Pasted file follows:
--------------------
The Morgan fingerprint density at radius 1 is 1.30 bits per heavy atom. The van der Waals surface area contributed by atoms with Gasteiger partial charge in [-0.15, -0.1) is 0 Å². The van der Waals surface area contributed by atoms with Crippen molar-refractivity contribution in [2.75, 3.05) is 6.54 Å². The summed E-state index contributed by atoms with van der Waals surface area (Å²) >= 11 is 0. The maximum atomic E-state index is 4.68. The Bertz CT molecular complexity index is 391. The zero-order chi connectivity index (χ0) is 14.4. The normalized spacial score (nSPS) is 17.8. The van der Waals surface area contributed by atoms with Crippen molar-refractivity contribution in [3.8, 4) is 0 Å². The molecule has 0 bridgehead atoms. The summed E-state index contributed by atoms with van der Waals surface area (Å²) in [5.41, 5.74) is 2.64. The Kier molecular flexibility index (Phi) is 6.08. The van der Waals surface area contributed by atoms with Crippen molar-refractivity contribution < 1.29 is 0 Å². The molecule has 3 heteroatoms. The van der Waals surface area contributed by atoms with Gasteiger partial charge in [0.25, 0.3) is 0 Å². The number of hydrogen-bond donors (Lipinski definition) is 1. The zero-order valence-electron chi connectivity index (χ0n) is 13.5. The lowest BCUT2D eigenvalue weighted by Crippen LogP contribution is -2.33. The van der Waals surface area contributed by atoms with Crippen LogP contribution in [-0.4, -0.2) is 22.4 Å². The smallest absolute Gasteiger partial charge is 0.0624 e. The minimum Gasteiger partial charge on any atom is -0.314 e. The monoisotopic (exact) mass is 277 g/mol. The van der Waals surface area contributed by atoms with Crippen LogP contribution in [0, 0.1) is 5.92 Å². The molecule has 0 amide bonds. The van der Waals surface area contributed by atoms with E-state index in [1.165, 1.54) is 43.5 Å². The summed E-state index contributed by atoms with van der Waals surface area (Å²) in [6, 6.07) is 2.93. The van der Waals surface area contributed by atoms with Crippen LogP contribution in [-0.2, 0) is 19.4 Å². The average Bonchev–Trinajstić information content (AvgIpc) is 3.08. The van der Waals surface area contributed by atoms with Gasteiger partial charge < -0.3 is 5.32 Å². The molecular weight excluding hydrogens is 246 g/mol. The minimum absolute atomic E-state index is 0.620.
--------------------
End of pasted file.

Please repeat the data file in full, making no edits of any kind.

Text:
The Morgan fingerprint density at radius 1 is 1.30 bits per heavy atom. The van der Waals surface area contributed by atoms with Gasteiger partial charge in [-0.15, -0.1) is 0 Å². The van der Waals surface area contributed by atoms with Crippen molar-refractivity contribution in [2.75, 3.05) is 6.54 Å². The summed E-state index contributed by atoms with van der Waals surface area (Å²) >= 11 is 0. The maximum atomic E-state index is 4.68. The Bertz CT molecular complexity index is 391. The zero-order chi connectivity index (χ0) is 14.4. The normalized spacial score (nSPS) is 17.8. The van der Waals surface area contributed by atoms with Crippen molar-refractivity contribution in [3.8, 4) is 0 Å². The molecule has 0 bridgehead atoms. The summed E-state index contributed by atoms with van der Waals surface area (Å²) in [5.41, 5.74) is 2.64. The Kier molecular flexibility index (Phi) is 6.08. The van der Waals surface area contributed by atoms with Crippen molar-refractivity contribution < 1.29 is 0 Å². The molecule has 3 heteroatoms. The van der Waals surface area contributed by atoms with Gasteiger partial charge in [0.25, 0.3) is 0 Å². The number of hydrogen-bond donors (Lipinski definition) is 1. The zero-order valence-electron chi connectivity index (χ0n) is 13.5. The lowest BCUT2D eigenvalue weighted by Crippen LogP contribution is -2.33. The van der Waals surface area contributed by atoms with Crippen LogP contribution in [-0.4, -0.2) is 22.4 Å². The smallest absolute Gasteiger partial charge is 0.0624 e. The minimum Gasteiger partial charge on any atom is -0.314 e. The monoisotopic (exact) mass is 277 g/mol. The van der Waals surface area contributed by atoms with Crippen LogP contribution in [0, 0.1) is 5.92 Å². The molecule has 0 amide bonds. The van der Waals surface area contributed by atoms with E-state index in [1.165, 1.54) is 43.5 Å². The summed E-state index contributed by atoms with van der Waals surface area (Å²) in [6, 6.07) is 2.93. The van der Waals surface area contributed by atoms with Crippen LogP contribution in [-0.2, 0) is 19.4 Å². The average Bonchev–Trinajstić information content (AvgIpc) is 3.08. The van der Waals surface area contributed by atoms with Gasteiger partial charge < -0.3 is 5.32 Å². The molecular weight excluding hydrogens is 246 g/mol. The minimum absolute atomic E-state index is 0.620.